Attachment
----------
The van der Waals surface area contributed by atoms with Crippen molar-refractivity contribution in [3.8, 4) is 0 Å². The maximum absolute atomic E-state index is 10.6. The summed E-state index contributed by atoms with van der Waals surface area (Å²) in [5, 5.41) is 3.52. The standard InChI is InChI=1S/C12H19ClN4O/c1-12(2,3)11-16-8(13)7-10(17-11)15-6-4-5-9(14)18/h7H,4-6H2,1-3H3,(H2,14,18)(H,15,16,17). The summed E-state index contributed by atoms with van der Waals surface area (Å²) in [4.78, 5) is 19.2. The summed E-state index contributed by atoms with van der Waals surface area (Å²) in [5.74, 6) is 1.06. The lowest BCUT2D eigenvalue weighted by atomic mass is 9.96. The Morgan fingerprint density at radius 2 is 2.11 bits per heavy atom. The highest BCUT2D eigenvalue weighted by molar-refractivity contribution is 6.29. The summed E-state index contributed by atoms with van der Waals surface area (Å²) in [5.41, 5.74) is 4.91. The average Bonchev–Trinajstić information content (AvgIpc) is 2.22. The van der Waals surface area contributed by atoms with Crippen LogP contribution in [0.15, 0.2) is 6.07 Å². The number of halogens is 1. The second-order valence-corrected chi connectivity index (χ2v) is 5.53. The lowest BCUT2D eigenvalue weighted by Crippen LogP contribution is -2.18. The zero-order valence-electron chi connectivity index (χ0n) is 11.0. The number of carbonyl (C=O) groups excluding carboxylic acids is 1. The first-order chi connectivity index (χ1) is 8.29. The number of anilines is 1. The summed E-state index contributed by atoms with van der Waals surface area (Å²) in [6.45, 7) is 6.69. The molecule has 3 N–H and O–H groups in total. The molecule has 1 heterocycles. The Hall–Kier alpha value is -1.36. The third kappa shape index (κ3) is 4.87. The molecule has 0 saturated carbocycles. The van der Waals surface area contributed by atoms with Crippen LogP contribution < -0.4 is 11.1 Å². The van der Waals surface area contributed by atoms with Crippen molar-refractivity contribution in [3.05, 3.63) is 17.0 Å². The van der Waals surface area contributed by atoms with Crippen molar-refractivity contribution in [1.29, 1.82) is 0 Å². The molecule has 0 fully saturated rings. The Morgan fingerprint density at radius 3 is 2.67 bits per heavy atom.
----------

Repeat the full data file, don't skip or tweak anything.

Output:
The van der Waals surface area contributed by atoms with Crippen molar-refractivity contribution in [3.8, 4) is 0 Å². The maximum absolute atomic E-state index is 10.6. The summed E-state index contributed by atoms with van der Waals surface area (Å²) in [5, 5.41) is 3.52. The standard InChI is InChI=1S/C12H19ClN4O/c1-12(2,3)11-16-8(13)7-10(17-11)15-6-4-5-9(14)18/h7H,4-6H2,1-3H3,(H2,14,18)(H,15,16,17). The summed E-state index contributed by atoms with van der Waals surface area (Å²) in [4.78, 5) is 19.2. The summed E-state index contributed by atoms with van der Waals surface area (Å²) in [5.74, 6) is 1.06. The lowest BCUT2D eigenvalue weighted by atomic mass is 9.96. The Morgan fingerprint density at radius 2 is 2.11 bits per heavy atom. The highest BCUT2D eigenvalue weighted by molar-refractivity contribution is 6.29. The summed E-state index contributed by atoms with van der Waals surface area (Å²) in [5.41, 5.74) is 4.91. The average Bonchev–Trinajstić information content (AvgIpc) is 2.22. The van der Waals surface area contributed by atoms with Crippen LogP contribution in [0.15, 0.2) is 6.07 Å². The number of halogens is 1. The second-order valence-corrected chi connectivity index (χ2v) is 5.53. The lowest BCUT2D eigenvalue weighted by Crippen LogP contribution is -2.18. The zero-order valence-electron chi connectivity index (χ0n) is 11.0. The number of carbonyl (C=O) groups excluding carboxylic acids is 1. The first-order chi connectivity index (χ1) is 8.29. The number of anilines is 1. The summed E-state index contributed by atoms with van der Waals surface area (Å²) in [6.45, 7) is 6.69. The molecule has 3 N–H and O–H groups in total. The molecule has 1 heterocycles. The Hall–Kier alpha value is -1.36. The third kappa shape index (κ3) is 4.87. The molecule has 0 saturated carbocycles. The van der Waals surface area contributed by atoms with Crippen LogP contribution < -0.4 is 11.1 Å². The van der Waals surface area contributed by atoms with Crippen molar-refractivity contribution in [3.05, 3.63) is 17.0 Å². The van der Waals surface area contributed by atoms with Crippen molar-refractivity contribution in [1.29, 1.82) is 0 Å². The molecule has 0 fully saturated rings. The Morgan fingerprint density at radius 3 is 2.67 bits per heavy atom.